All funders will increasingly be looking at this element when assessing applications
WHERE TO FIND MORE HELP
Find out if your diocese/denomination has an environmental officer who can advise you. There may also be a bulk procurement of 100% green energy opportunity that you can opt into.
Information on increasing the energy efficiency of your church, renewable technology and other environmental issues can be found on the Church of England’s national environmental website Shrinking the Footprint. You will also find information on Government support and other possible funding for energy projects. There are also toolkits and best practice case studies covering issues from heating, to boilers, from lighting to waste and recycling, and transport to renewable technology.
In 2012, Churchcare is going to produce detailed guidance on heating covering efficiency, greenness, meeting conservation requirements and will also be looking at how to determine the most effective heating systems depending on different uses within a church building e.g. regular use, mixed uses, heating of different spaces within a building or infrequent, irregular use.
Working alongside Church of England procurement officers, the Church of England has set up the Parish Buying website which details national negotiated deals on everything from paperclips to photocopiers. It also includes a negotiated ‘national’ level affinity deal’ for 100% renewable energy tariffs with both ‘Good Energy’ and ‘Ecotricity’. These tariffs can be found on the new website at http://www.parishbuying.org.uk/
The Methodist Church has provided very useful information on renewal energy at www.methodist.org.uk/ministers-and-office-holders/property/technical-and-conservation/regulations-requiring-action/renewable-energy and specifically on solar panels here www.methodist.org.uk/media/457787/solar-panels-guidance-0612.pdf.
Guidance on how to undertake an environmental audit can be found in Leaflet T15 here www.methodist.org.uk/ministers-and-office-holders/property/technical-and-conservation/technical-information-leaflets.
The United Reformed Church has a section on its website setting out its commitment to sustainability and information for its churches http://www.urc.org.uk/mission/church-and-society/climate-change.html
At the Great Britain Quaker Yearly Meeting in 2011, a “strong corporate commitment” was made to “become a low-carbon, sustainable community”. You can read about this commitment here http://www.quaker.org.uk/creating-just-and-sustainable-world
To download guidance, and the Sustainability Toolkit on how your Meeting can respond to this commitment and read about what others are doing go to http://www.quaker.org.uk/sustainability
You can also download two new interactive online calculators so you can work out the carbon footprint of your meeting and also your personal footprint.
You will also find information on QPSW Sustainability Grants which are intended to provide support to Quaker, or Quaker-supported, projects focused on sustainability go to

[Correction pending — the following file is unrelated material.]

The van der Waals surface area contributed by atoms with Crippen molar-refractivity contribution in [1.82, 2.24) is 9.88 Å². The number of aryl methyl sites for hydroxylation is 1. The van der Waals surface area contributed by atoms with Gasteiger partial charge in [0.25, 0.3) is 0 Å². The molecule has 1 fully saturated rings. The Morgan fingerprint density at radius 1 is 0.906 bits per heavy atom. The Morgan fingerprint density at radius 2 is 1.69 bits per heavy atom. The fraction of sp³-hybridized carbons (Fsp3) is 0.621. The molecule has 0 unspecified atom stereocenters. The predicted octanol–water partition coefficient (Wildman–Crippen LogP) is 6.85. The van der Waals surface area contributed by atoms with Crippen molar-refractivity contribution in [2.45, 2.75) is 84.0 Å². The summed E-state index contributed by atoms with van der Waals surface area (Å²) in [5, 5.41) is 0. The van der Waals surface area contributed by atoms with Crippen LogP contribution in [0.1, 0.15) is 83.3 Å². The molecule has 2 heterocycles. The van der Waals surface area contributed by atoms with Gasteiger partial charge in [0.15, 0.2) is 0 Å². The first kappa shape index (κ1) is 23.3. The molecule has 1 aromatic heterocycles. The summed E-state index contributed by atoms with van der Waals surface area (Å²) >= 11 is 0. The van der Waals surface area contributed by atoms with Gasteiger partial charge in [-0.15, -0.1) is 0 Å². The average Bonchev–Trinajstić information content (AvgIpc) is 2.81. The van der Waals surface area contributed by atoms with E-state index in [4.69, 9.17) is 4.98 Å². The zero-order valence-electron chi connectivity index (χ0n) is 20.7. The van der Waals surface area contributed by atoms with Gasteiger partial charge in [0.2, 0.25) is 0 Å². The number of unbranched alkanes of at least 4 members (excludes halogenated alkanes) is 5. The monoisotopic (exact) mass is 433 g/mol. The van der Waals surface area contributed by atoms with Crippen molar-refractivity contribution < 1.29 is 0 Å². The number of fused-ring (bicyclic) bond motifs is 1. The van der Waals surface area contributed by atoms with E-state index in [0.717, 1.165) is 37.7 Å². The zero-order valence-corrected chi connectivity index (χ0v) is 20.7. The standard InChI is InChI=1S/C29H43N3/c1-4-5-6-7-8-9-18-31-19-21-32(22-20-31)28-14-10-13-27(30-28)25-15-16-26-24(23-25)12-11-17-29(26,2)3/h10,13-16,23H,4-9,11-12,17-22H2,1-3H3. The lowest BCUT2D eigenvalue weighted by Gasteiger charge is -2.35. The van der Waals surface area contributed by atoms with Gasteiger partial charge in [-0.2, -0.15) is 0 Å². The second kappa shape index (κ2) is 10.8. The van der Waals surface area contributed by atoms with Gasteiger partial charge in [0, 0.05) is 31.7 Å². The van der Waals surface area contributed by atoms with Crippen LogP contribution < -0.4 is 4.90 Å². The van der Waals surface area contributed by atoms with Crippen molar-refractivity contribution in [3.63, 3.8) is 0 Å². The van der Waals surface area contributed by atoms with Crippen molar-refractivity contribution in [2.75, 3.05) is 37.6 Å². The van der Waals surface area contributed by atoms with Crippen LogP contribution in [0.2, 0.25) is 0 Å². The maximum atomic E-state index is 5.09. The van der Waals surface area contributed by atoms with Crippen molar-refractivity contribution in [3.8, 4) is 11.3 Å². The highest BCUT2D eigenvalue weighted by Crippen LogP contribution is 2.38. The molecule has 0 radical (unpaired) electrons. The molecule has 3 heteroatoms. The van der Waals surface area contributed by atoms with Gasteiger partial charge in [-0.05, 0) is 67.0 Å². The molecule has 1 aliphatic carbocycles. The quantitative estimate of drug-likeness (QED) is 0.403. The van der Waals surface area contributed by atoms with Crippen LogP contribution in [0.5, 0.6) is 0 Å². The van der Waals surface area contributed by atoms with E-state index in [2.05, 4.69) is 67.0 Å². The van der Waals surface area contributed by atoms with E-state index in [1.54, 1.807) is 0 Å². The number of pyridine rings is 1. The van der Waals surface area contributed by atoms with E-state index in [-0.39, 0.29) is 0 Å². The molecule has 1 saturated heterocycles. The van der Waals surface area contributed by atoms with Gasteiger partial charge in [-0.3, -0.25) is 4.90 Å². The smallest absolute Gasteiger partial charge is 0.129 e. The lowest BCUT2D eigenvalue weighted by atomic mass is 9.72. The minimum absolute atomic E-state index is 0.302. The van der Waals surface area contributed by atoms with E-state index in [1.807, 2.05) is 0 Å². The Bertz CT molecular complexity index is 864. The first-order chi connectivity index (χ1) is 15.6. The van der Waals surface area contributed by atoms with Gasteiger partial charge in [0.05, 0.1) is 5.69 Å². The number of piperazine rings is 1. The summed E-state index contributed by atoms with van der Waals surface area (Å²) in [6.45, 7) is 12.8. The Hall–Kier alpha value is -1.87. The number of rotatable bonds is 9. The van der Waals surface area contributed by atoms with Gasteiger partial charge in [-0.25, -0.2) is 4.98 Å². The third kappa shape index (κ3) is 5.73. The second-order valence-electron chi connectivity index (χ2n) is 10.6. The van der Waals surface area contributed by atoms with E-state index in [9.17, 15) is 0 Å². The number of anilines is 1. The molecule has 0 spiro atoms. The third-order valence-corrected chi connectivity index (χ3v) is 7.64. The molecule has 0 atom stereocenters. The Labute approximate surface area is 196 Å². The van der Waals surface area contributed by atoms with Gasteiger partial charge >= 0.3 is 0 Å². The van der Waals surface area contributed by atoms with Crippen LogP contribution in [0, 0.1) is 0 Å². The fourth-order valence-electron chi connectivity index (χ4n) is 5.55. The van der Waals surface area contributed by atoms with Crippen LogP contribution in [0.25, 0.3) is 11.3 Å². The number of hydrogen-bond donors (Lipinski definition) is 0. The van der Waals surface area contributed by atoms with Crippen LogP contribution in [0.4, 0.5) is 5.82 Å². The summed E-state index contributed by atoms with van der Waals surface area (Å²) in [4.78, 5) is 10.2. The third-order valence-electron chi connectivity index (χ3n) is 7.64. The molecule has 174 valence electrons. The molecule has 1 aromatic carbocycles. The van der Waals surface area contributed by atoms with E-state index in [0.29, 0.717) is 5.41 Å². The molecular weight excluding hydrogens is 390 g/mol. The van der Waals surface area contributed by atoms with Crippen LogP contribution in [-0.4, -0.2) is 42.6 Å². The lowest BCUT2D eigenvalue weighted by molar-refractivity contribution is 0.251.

The Quakers also own the Northfields Eco-Centre in Birmingham which is housed in a converted meeting house and next door to an existing meeting house. The Centre aims to teach people how to live more sustainably through groups, advice services, events, courses and lots of downloaded guidance. http://www.northfieldecocentre.org/
Eco-Congregation is an ecumenical programme helping churches make the link between environmental issues and Christian faith, and respond in practical action in the church, in the lives of individuals, and in the local and global community. http://ew.ecocongregation.org/
(RCAN) of village hall advisers provides an information and advice service for those who manage village halls and other rural community buildings. This includes advice on making buildings more energy efficient, found here: http://www.acre.org.uk/our-work/community-assets/village-hall-information-service/environmental-issues
The Churches Trust for Cumbria has collected together a lot of information. Some of it is local to Cumbria, but it will give you an idea of organisations you could contact in your own area
There are also some examples of churches which have adopted low carbon technologies which you can read about here http://www.ctfc.org.uk/cumbrian-case-studies.html
National Trust has been producing a series of case studies to review various building projects, following each one through from conception to completion. The focus of their Building Design Guide is to share information and best practice. The case studies feature many conservation projects, from adapting redundant buildings for new uses to the sensitive introduction of lighting into a Grade I listed building. In addition, a series of case studies has been produced to document the installation of energy saving systems and sustainable technologies within the historic environment.
There are also an increasing number of organisations who can advise and support community groups who are seeking to create their own renewal energy. Have a look and find one that is local to you. One such is Sharenergy which is a not-for-profit organisation that helps communities find, build and own renewable energy generation: “we are currently working on various projects with hydro power, wind, biomass, biogas and solar from our base in the Marches … and throughout the UK” http://www.sharenergy.coop/